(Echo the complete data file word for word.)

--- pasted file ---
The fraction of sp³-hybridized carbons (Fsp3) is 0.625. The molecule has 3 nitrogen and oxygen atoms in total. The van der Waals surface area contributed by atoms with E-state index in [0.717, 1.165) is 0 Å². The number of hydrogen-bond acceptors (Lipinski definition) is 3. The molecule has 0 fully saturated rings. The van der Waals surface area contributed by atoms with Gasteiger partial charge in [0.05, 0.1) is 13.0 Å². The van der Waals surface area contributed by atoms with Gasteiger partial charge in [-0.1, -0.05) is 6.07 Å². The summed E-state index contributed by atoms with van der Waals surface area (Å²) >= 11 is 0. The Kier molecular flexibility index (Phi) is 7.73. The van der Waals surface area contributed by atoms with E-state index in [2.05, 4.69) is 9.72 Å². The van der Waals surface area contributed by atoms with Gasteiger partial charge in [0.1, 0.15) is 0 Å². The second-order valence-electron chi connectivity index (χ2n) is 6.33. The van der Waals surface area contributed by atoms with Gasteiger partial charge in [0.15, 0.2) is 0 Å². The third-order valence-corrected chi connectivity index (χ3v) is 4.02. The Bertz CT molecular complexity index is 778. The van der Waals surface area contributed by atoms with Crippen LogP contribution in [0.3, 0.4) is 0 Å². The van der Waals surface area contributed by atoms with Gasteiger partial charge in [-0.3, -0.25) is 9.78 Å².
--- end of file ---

The fraction of sp³-hybridized carbons (Fsp3) is 0.625. The molecule has 3 nitrogen and oxygen atoms in total. The van der Waals surface area contributed by atoms with E-state index in [0.717, 1.165) is 0 Å². The number of hydrogen-bond acceptors (Lipinski definition) is 3. The molecule has 0 fully saturated rings. The van der Waals surface area contributed by atoms with Gasteiger partial charge in [0.05, 0.1) is 13.0 Å². The van der Waals surface area contributed by atoms with Gasteiger partial charge in [-0.1, -0.05) is 6.07 Å². The summed E-state index contributed by atoms with van der Waals surface area (Å²) >= 11 is 0. The Kier molecular flexibility index (Phi) is 7.73. The van der Waals surface area contributed by atoms with E-state index in [2.05, 4.69) is 9.72 Å². The van der Waals surface area contributed by atoms with Gasteiger partial charge in [0.1, 0.15) is 0 Å². The second-order valence-electron chi connectivity index (χ2n) is 6.33. The van der Waals surface area contributed by atoms with Gasteiger partial charge in [0.15, 0.2) is 0 Å². The third-order valence-corrected chi connectivity index (χ3v) is 4.02. The Bertz CT molecular complexity index is 778. The van der Waals surface area contributed by atoms with Crippen LogP contribution in [0.3, 0.4) is 0 Å². The van der Waals surface area contributed by atoms with Gasteiger partial charge in [-0.3, -0.25) is 9.78 Å².